11:36 21 August 2012
Gu Kailai, the Chinese woman accused of murdering British businessman Neil Heywood last year was sentenced to death on Monday but her execution has been spectacularly suspended.
The sentence means that the wife of Politburo member Bo Xilai will most likely face life in jail for the crime instead.
In official television footage of the hearing released to the press, a somewhat expressionless and plainly dressed Gu stated: "I feel the verdict is just and fully reflects the court's special respect for the law, it's special respect for reality and, in particular, it's special respect for life."
Her trial on August 9th saw the media sensation admit to poisoning Heywood last November and cited a business dispute as the catalyst. When Heywood apparently threatened her son, Bo Guagua, she took action.
Court officials have reported that such threats were established but not acted on.
A court official, Tang Yigan, quoted by Reuters found Gu's actions reflected a "psychological impairment".
Zhang Xiaojun, an aide to the Bo family, was also sentenced to nine years in jail as an accomplice to the murder.
The story doesn't end there however. A separate trial found four policemen convicted of protecting Gu from investigation, signalling a cover-up scheme on behalf of the Bo family.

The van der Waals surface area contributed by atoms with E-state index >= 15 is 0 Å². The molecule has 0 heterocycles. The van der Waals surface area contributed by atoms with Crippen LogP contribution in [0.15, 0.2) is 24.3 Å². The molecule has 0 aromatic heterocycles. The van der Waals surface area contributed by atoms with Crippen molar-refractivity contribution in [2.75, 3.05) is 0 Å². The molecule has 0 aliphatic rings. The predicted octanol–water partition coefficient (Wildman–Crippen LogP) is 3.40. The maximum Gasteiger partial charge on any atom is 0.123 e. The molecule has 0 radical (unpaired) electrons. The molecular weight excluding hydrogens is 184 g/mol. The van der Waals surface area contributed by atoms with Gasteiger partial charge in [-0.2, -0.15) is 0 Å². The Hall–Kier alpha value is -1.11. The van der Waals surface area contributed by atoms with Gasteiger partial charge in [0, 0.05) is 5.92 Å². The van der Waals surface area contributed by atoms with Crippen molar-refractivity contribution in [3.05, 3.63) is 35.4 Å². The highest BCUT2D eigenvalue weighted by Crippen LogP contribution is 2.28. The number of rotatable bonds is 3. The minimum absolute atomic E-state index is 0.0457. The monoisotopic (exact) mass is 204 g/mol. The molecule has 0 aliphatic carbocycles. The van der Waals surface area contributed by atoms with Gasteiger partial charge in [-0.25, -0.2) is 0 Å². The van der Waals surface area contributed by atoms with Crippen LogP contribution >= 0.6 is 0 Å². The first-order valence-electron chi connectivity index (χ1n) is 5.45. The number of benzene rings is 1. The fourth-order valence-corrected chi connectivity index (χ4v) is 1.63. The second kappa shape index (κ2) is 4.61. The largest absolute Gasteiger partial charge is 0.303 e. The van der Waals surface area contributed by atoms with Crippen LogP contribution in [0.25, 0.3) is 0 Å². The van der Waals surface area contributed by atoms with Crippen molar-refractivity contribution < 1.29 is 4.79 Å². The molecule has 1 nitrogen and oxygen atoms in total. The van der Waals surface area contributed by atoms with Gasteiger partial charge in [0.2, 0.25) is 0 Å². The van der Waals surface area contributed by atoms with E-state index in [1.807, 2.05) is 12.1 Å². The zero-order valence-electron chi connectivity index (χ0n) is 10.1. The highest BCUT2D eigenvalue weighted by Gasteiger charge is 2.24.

Connected leader Bo Xilai (Gu's husband) is an provincial leader and son of a revolutionary. His name was not officially mentioned in the trial, but the damage to his reputation could be lasting within his political party. It is believed that Bo was competing for a seat in the Politburo Standing Committee - a powerful political base.
Bo, the former party chief in Chongqing (the area where Heywood was killed), was once seen as a contender for a national leadership position. He has not been seen in public since the investigation.
In a statement released to the press, the British embassy said: "We welcome the fact that the Chinese authorities have investigated the death of Neil Heywood, and tried those they identified as responsible.
"We consistently made clear to the Chinese authorities that we wanted to see the trials in this case conform to international human rights standards and for the death penalty not to be applied."
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